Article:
Sometimes I’m lazy.  Sometimes I forget that rest and recuperation are part of a smart training regimen.

Sometimes I don’t want to do 25 repetitions of slow 4 count slow sidekicks and much less 6 count reps, then move on to the other kicks.    Sometimes my muscles ache from having done them the day before.  It’s a little damage for a good cause.  But I’ll take a break from that and be back to it in little time.  Exercise does do a little bit of damage to the body, but there’s a mechanism whereby that physical damage done intelligently, is a prelude to an improved regeneration.  We know this because others have successfully used the process before.

Bodybuilders strain their muscles in order to tear certain fibers that with proper nurturing will cause them to become bigger and stronger.  Other athletes stretch their muscles and ligaments in order to exceed average performance.  Those repetitions I strain through make my kicking skills and abilities better than the average, and maybe better than some others who do it less. That’s their value.

These are limited damages and injuries.  But we can’t be ignorant about extended damages and permanent injuries.  Bill Wallace a famed Karate superstar known for his extreme flexibility and kicking prowess once said something like “everyone wants to get into a split, that’s no problem, I can put you in a split, you just may not be able to walk for six months.”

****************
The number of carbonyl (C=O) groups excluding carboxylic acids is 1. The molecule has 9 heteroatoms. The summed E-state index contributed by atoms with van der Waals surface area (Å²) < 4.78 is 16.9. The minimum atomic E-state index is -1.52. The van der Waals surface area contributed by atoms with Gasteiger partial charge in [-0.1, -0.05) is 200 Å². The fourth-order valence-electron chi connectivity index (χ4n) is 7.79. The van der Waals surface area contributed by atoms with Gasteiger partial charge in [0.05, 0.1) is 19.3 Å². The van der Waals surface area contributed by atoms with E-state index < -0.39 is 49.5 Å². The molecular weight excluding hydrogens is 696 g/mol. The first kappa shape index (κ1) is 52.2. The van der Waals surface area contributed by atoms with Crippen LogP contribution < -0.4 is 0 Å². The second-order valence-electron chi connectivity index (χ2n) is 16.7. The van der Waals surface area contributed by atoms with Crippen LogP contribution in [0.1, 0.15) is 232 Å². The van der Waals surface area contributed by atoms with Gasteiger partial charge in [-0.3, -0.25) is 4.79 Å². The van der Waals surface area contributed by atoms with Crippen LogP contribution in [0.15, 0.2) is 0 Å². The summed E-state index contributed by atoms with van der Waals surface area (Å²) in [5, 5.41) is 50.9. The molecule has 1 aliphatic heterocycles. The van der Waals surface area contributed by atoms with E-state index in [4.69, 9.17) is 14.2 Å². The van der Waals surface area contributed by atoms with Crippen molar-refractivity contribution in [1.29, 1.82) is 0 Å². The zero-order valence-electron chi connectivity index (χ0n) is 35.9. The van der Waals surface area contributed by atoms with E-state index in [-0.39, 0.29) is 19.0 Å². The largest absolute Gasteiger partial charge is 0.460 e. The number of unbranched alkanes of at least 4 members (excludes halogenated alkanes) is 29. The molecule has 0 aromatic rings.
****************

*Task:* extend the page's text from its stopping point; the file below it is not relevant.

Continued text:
Done unintelligently in our training we can do lasting damage and even irreversible injury to ourselves, in pursuit of our martial arts skills and abilities.  Worse yet, someone else can do it to us, like the novice instructor who insists that you do a bridge exercise without knowing if you have spinal or back issues just cause he can, or wants you to do hard lock out roundhouse kicks without knowing the particulars of the knee joint, or about your particular knee issues.

I’d argue that pursuit of a 180 degree split in order to do a skyscraper side kick, is not worth being out of work for six months because you’re bedridden from a severe hamstring tear.  Old school karateka, would do damage to their hands in order to have desensitized, deformed calcified, rock hard fists.  Practically none of these were brain surgeons or concert pianists.

With youth, you can recover more quickly from limited damages and injuries, especially if done in an intelligent, progressive sort of manner.  With aging and maturity you do not recover as quickly, even with intense mind over matter hoodoo.  That means that the degree of limited damage you are subjected to, or subject yourself to, should be a lot more gradual and progressive.

 Another thing is that the extent to which you want to improve performance may not be obtainable.  You may have severe arthritis, which hinders the use of your joints, or you may have scar tissue that cannot regenerate, going from zero to 180 degree split in a short time may be done, but at the greater cost of irreparable damage.  Do you want to have to use a cane for no other reason that going for a split?

For professional athletes, the rise in performance equals greater income, even if shortened careers, and extended damages and injuries are a trade off they are willing to make.  For military and law enforcement personnel the difference in performance can mean the difference between life and death.  For average martial arts practitioners with aspirations beyond sports specific goals, like growing in professional careers or keeping a job, raising a family, or serving the public, extended damage and injuries become a life setback.